7 items from 2017
Remakes are not always bad things. Take, for example, The Breaking Point, based on a novel by Ernest Hemingway. First published in 1937, To Have and Have Not followed the adventures of Harry Morgan, a fishing boat captain in Key West, who is forced into the black market, ferrying contraband between Florida and Cuba. Seven years later, it was adapted for the big screen by director Howard Hawks, based on a screenplay credited to Jules Furthman and William Faulkner (?!). The film departed significantly from its source material, becoming a romantic, wartime thriller with comic elements, featuring the first screen appearance by Lauren Bacall, who famously fell in love with Humphrey Bogart during production. I've seen Hawks' version of To Have and Have Not so...
[Read the whole post on screenanarchy.com...] »
You can tell it’s film noir — even the cabin cruiser has Venetian blinds. Ernest Hemingway’s favorite film adaptation of his work is this uncompromised story of a good man taking a criminal course on the high seas. John Garfield is again ‘one man alone’ against the system, and the moral quicksand all but swallows up Patricia Neal, Phyllis Thaxter and Wallace Ford.
The Criterion Collection 889
1950 / B&W / 1:37 flat Academy / 97 min. / available through The Criterion Collection / Street Date August 8, 2017 / 39.95
Starring: John Garfield, Patricia Neal, Phyllis Thaxter, Juano Hernandez, Wallace Ford, Edmon Ryan, Ralph Dumke, Guy Thomajan, William Campbell, Sherry Jackson, Donna Jo Boyce, Victor Sen Yung, Peter Brocco, John Doucette.
Cinematography: Ted D. McCord
Film Editor: Alan Crosland Jr.
Produced by Jerry Wald
Directed by Michael Curtiz
- Glenn Erickson
God bless the Criterion Collection for their forthcoming Blu-ray of a nifty 2K restoration of The Breaking Point (1950), the second swipe at Ernest Hemingway’s novel To Have and Have Not, which is on the company’s release schedule for August 2017. You may have heard of the first version… Bogie, Bacall, Hawks, “You know how to whistle, don’t ya?” Remember that one? Well, this one, the story of a down-on-his-luck charter boat captain Harry Morgan (John Garfield) who gets manipulated into a deadly smuggling run to help make ends meet, is directed by Michael Curtiz, and it trades Hawks’ larky, Casablanca-derived vibe for something decidedly darker, a daylight-splashed noir that somehow ferrets out all the chiaroscuro shadows in Hemingway’s material nonetheless. Throughout The Breaking Point, but especially in the movie’s riveting second half when Morgan allows himself to get roped into a second, even more dangerous scheme, »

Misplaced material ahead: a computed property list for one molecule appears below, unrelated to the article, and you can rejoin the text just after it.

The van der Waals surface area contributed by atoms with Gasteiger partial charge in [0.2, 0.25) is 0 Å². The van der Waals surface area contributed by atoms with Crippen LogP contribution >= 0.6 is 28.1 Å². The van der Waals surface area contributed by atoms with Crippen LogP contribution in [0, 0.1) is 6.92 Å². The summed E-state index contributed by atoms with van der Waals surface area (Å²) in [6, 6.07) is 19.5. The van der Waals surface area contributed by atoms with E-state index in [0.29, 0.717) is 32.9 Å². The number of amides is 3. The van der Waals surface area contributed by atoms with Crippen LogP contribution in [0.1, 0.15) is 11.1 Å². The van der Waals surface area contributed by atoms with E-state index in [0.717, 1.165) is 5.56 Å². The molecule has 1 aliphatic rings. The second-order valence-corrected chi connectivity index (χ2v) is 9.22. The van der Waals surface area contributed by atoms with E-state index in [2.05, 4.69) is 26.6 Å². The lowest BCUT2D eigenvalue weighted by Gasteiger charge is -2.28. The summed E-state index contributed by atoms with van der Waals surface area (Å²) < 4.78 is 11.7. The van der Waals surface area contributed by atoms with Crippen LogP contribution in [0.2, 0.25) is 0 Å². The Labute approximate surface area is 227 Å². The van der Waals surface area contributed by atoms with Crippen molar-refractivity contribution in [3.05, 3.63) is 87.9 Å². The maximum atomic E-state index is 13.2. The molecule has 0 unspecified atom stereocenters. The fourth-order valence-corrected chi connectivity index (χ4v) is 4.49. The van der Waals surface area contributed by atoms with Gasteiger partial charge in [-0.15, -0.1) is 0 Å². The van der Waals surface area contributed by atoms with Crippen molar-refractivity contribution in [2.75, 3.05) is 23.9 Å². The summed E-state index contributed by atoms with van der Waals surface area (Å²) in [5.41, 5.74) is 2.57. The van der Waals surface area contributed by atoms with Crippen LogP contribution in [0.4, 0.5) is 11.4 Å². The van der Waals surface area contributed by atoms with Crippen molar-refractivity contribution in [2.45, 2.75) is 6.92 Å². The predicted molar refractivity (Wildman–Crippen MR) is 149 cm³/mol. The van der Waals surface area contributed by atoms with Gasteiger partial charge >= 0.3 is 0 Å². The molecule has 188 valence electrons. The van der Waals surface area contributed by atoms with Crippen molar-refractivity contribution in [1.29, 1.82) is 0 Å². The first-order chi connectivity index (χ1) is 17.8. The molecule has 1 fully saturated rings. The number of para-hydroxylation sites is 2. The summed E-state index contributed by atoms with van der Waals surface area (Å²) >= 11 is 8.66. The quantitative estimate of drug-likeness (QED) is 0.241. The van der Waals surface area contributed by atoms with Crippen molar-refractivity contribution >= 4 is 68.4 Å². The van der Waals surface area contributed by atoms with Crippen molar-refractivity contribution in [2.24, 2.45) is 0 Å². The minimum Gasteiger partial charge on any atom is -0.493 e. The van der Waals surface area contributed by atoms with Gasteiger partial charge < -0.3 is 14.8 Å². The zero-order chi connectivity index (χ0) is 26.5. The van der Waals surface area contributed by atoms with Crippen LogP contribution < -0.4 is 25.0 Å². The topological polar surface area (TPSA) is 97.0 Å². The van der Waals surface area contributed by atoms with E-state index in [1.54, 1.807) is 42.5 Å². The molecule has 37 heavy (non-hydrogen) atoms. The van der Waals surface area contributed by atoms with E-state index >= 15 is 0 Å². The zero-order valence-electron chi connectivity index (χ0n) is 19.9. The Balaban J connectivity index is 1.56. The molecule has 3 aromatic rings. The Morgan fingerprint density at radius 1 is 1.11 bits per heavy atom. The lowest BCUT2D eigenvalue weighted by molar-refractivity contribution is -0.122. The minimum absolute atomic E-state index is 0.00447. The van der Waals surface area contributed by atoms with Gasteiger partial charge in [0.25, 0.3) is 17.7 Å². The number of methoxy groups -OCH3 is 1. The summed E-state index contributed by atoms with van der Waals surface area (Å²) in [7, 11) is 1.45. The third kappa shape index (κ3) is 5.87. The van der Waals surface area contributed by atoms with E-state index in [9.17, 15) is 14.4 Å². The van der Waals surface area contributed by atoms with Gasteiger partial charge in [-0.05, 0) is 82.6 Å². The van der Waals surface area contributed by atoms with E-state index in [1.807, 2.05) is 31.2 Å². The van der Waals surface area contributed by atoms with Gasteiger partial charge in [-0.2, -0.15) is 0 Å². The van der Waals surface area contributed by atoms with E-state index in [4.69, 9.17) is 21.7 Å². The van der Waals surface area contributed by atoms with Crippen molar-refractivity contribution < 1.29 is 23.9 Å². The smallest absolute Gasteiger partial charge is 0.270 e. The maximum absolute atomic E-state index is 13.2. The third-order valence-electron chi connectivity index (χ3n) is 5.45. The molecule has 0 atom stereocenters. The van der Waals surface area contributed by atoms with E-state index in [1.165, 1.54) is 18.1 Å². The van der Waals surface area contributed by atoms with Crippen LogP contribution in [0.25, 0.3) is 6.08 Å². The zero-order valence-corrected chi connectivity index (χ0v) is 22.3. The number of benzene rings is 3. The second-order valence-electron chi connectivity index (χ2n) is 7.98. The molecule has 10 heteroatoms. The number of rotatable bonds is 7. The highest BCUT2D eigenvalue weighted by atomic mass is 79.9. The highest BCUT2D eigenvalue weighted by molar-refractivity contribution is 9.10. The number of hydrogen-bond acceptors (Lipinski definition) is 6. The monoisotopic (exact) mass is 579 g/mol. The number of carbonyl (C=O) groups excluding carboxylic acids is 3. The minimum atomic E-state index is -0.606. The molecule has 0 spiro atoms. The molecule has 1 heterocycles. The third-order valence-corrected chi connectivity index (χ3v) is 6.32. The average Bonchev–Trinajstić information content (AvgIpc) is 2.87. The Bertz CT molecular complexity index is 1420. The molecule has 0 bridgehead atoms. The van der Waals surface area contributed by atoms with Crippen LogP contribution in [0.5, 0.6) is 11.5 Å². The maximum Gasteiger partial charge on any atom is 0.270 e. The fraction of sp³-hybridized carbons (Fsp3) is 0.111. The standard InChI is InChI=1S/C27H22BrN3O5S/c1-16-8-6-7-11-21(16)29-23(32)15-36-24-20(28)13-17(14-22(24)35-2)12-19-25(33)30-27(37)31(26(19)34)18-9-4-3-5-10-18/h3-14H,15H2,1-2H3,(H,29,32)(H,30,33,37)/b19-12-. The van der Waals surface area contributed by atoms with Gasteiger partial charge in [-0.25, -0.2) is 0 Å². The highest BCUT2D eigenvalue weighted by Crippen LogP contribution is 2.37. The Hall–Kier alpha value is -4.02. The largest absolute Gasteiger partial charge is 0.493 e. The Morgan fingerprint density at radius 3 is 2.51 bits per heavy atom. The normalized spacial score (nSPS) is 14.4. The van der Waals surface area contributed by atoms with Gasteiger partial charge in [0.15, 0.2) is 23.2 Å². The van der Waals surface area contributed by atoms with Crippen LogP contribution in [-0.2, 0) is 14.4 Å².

- Dennis Cozzalio
Late summer is all about reflection over at The Criterion Collection, as the library is spending August offering up a handful of unsung classics and new look at some longtime favorites.
Michael Curitz’s “The Breaking Point,” a mostly overlooked Hemingway adaptation, starring John Garfield and Patricia Neal, will be available on Blu-ray for the first time, while Sacha Guitry’s “La poison” arrives on home video for the first time ever. Elsewhere, Mike Leigh’s revelatory “Meantime” is getting a 2K restoration, all the better to enjoy the early work of Tim Roth and Gary Oldman. That’s not all for Oldman fans, however, as Alex Cox’s “Sid & Nancy” hits the collection with a brand new 4K digital restoration. Finally, Walter Matthau stars in the charming comedy “Hopscotch,” also available on Blu-ray in a 2K digital restoration.
Below is the complete list of August additions, with descriptions provided by Criterion. »
- Kate Erbland
A movie starring two famous actors who happen to be married in real-life: On paper, it sounds like it should be a sure-fire win. In reality? It’s not that simple.
It’s no wonder that famous couples might be hesitant to collaborate in a movie, even if it was guaranteed to smash the box office: Working with your spouse is hard, and it wouldn’t make it any easier to know that throngs of people would be examining the final product, looking for all possible glimpses into your personal life.
Occasionally, some famous couples have considered that possibility and decided, »
- Drew Mackie
Author: Dave Roper
The Directors, The Auteurs, the Commanders of the Ship, Masters of All They Survey. This is the second of this two-part series on the greatest directors with more of cinematic luminaries under the spotlight. You can see the first part of this article here. You can catch up with the greatest writers, and the greatest actors here.
Here’s Part Two.
Hawks, like his peer Billy Wilder, proved a genre-hopping master. Like Wilder, he had his crime/noir masterpieces (Scarface, The Big Sleep) and his comedies (Bringing Up Baby, His Girl Friday). Hawks also did a strong line in westerns, with Red River and Rio Bravo the best known and best regarded of this latter-career focus of his. As with any director who covers a lot of thematic ground during their career, it can be difficult to choose a “Best”, as you »
- Dave Roper
7 items from 2017
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